Some of you may have seen the article by Adam Grant published last week about languishing. The headline was “There’s a Name for the Blah You’re Feeling: It’s Called Languishing.” As I read the article, I found myself relieved, intrigued and sad all at the same time. Relieved to hear a name for the feelings and that I was not alone. Intrigued by the science of it. Sad that this is where we are as a nation and world-joyless, stagnant, aimless, empty.
The science is that psychology puts mental health on a spectrum from depression—despondent and drained—to flourishing—mastery and meaning. In the middle of those is languishing, not ill but not well either. Not functioning at full capacity, lacking motivation, and finding it hard to concentrate.
Sound familiar? It did to me. I notice these feelings in myself and have heard them from others. After we moved through the emergency phase of the pandemic, we have been living in a between phase; it’s not over yet.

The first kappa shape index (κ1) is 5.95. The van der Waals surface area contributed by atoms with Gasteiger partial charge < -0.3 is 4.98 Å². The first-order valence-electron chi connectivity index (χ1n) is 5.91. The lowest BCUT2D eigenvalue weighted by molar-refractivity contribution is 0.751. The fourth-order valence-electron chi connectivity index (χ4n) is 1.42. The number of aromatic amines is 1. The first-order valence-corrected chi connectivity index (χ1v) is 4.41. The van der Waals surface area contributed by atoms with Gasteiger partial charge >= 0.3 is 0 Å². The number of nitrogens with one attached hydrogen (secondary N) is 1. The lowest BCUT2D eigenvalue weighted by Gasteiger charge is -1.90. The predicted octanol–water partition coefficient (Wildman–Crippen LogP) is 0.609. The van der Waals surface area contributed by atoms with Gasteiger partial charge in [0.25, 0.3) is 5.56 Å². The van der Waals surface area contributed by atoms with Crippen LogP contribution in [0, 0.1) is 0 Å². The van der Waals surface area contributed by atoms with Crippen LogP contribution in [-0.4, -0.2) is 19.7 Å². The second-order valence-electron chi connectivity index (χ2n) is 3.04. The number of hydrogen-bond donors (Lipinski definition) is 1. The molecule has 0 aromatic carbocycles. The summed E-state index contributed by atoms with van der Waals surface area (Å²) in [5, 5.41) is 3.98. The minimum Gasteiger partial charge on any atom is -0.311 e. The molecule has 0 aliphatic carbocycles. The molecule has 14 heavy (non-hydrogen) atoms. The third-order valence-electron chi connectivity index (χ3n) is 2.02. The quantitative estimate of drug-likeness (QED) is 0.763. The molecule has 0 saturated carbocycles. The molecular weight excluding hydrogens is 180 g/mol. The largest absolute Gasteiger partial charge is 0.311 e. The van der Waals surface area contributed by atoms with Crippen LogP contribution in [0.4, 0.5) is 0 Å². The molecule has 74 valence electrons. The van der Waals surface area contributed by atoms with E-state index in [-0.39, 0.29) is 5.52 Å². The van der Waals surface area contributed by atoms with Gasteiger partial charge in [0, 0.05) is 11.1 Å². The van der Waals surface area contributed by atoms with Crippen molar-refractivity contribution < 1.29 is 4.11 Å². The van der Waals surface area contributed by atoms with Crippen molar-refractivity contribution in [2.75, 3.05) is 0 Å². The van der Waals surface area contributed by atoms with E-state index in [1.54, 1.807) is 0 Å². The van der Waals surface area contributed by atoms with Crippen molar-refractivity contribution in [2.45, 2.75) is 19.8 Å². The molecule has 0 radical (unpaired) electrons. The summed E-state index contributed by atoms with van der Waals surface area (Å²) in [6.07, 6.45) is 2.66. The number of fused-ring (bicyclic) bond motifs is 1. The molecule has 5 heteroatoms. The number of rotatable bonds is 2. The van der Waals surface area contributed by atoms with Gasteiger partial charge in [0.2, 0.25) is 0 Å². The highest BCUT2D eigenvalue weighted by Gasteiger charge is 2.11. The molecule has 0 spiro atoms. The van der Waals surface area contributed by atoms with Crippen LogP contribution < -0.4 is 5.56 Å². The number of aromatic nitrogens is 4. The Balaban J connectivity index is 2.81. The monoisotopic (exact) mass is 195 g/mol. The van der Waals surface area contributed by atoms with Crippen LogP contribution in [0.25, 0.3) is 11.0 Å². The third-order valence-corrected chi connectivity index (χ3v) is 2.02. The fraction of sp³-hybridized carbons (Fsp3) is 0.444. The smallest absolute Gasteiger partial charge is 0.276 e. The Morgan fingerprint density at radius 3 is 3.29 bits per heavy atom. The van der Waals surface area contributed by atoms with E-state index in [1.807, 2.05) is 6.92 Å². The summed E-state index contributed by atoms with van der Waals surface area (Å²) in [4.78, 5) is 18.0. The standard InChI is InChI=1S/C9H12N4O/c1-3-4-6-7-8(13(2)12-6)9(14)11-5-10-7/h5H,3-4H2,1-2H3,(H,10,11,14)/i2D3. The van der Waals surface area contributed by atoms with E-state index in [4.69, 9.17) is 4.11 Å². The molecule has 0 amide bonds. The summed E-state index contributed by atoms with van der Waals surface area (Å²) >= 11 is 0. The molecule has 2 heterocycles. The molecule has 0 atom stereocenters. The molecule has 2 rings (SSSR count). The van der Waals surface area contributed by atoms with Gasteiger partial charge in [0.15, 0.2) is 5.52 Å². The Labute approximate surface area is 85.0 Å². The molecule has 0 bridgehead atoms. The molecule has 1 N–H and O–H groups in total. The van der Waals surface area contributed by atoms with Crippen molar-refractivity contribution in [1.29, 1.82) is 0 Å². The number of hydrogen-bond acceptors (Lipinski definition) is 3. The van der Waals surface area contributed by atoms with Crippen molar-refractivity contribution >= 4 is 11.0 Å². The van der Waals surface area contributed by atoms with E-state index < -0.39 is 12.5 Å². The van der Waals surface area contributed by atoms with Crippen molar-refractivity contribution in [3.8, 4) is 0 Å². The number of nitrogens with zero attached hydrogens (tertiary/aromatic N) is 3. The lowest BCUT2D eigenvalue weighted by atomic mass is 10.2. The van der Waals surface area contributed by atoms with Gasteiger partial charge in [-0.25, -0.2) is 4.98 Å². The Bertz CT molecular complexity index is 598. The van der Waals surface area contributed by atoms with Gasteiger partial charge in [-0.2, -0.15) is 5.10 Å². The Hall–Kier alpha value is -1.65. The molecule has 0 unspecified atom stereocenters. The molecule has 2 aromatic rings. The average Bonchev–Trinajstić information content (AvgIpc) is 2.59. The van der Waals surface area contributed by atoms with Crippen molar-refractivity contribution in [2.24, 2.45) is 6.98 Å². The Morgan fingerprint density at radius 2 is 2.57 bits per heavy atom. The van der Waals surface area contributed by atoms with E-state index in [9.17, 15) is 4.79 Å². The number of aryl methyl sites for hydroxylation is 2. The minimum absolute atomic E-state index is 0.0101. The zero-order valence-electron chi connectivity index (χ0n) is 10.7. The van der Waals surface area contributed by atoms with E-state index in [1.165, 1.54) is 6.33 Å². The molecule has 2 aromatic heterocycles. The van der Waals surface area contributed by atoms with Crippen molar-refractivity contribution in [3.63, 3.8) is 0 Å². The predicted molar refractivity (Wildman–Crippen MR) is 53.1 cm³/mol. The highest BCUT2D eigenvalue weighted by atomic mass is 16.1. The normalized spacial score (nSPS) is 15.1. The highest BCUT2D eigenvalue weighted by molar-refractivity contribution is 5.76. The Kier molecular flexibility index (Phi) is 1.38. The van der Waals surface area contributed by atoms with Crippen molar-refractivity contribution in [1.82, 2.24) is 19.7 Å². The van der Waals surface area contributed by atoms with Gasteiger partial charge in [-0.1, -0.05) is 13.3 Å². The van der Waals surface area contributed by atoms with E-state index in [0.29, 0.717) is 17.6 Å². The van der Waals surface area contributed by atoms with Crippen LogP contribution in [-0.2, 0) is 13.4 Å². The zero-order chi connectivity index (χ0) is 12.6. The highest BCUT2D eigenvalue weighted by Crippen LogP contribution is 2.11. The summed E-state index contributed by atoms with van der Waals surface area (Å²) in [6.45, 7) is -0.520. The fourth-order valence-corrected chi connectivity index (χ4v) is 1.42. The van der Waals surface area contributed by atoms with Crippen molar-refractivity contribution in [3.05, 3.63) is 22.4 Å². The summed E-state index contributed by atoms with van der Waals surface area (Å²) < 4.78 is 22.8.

But we are not built to be in transition for long periods of time. Liminal time and space aren’t supposed to last forever. It has seemed like forever. And, even as we experience vaccines, it can be hard to feel excited when we’re languishing.
So, what do you do? The article suggests naming it is helpful, and I found it so. Also do something absorbing and engaging, set aside uninterrupted time, and set small, doable goals for a sense of progress.
To encourage our spiritual flourishing, I would add spiritual practice (whatever that is for you), being in meaningful relationship with others and something greater than us–friends, family, a faith community, the Spirit of Life.
May you thrive in body, mind and spirit.
Blessings on your week.
P.S. There was no languishing last week during the OUUC auction! Thank you for the amazing response! What a wonderful outpouring of support for OUUC. Thanks to the magnificent auction team and all who participated.
P.P.S. One of the recipients of this year’s Raise the Paddle was the YWCA of Olympia for their racial justice work. The Y put out a statement this week about the verdict in Derek Chauvin’s case. It also includes ways you can support efforts for racial justice locally and nationally. You can find the statement here.